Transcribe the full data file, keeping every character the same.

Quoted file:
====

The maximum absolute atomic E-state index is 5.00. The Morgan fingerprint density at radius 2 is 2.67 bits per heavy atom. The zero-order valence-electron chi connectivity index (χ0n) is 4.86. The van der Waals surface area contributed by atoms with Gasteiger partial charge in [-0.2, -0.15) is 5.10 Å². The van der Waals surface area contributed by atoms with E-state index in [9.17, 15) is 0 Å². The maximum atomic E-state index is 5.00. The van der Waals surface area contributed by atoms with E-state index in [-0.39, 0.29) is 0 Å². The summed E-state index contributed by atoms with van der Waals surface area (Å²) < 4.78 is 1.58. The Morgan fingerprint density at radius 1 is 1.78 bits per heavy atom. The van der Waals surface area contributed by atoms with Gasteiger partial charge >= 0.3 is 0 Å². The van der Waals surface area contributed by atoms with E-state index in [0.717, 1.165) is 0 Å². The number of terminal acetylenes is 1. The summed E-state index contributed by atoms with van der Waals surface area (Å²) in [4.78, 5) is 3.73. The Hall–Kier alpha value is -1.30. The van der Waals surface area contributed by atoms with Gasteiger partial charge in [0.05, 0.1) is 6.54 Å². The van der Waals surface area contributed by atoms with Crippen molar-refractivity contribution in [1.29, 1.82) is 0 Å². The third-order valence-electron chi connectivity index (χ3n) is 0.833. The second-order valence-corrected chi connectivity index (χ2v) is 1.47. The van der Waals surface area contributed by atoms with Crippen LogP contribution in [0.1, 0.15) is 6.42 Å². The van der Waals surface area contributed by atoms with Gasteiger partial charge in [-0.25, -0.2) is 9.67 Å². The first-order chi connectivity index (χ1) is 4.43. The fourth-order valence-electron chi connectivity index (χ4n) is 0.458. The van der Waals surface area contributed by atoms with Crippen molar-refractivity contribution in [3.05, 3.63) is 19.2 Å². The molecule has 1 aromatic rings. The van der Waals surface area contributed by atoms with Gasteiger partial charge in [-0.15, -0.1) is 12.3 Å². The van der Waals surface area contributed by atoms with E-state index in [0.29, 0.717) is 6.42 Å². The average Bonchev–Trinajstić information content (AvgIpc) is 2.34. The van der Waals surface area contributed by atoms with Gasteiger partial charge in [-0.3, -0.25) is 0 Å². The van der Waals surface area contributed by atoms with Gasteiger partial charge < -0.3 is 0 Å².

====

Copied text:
The maximum absolute atomic E-state index is 5.00. The Morgan fingerprint density at radius 2 is 2.67 bits per heavy atom. The zero-order valence-electron chi connectivity index (χ0n) is 4.86. The van der Waals surface area contributed by atoms with Gasteiger partial charge in [-0.2, -0.15) is 5.10 Å². The van der Waals surface area contributed by atoms with E-state index in [9.17, 15) is 0 Å². The maximum atomic E-state index is 5.00. The van der Waals surface area contributed by atoms with E-state index in [-0.39, 0.29) is 0 Å². The summed E-state index contributed by atoms with van der Waals surface area (Å²) < 4.78 is 1.58. The Morgan fingerprint density at radius 1 is 1.78 bits per heavy atom. The van der Waals surface area contributed by atoms with Gasteiger partial charge >= 0.3 is 0 Å². The van der Waals surface area contributed by atoms with E-state index in [0.717, 1.165) is 0 Å². The number of terminal acetylenes is 1. The summed E-state index contributed by atoms with van der Waals surface area (Å²) in [4.78, 5) is 3.73. The Hall–Kier alpha value is -1.30. The van der Waals surface area contributed by atoms with Gasteiger partial charge in [0.05, 0.1) is 6.54 Å². The van der Waals surface area contributed by atoms with Crippen molar-refractivity contribution in [1.29, 1.82) is 0 Å². The third-order valence-electron chi connectivity index (χ3n) is 0.833. The second-order valence-corrected chi connectivity index (χ2v) is 1.47. The van der Waals surface area contributed by atoms with Crippen LogP contribution in [0.1, 0.15) is 6.42 Å². The van der Waals surface area contributed by atoms with Gasteiger partial charge in [-0.25, -0.2) is 9.67 Å². The first-order chi connectivity index (χ1) is 4.43. The fourth-order valence-electron chi connectivity index (χ4n) is 0.458. The van der Waals surface area contributed by atoms with Crippen molar-refractivity contribution in [3.05, 3.63) is 19.2 Å². The molecule has 1 aromatic rings. The van der Waals surface area contributed by atoms with Gasteiger partial charge in [-0.15, -0.1) is 12.3 Å². The van der Waals surface area contributed by atoms with E-state index in [0.29, 0.717) is 6.42 Å². The average Bonchev–Trinajstić information content (AvgIpc) is 2.34. The van der Waals surface area contributed by atoms with Gasteiger partial charge in [-0.3, -0.25) is 0 Å². The van der Waals surface area contributed by atoms with Gasteiger partial charge < -0.3 is 0 Å².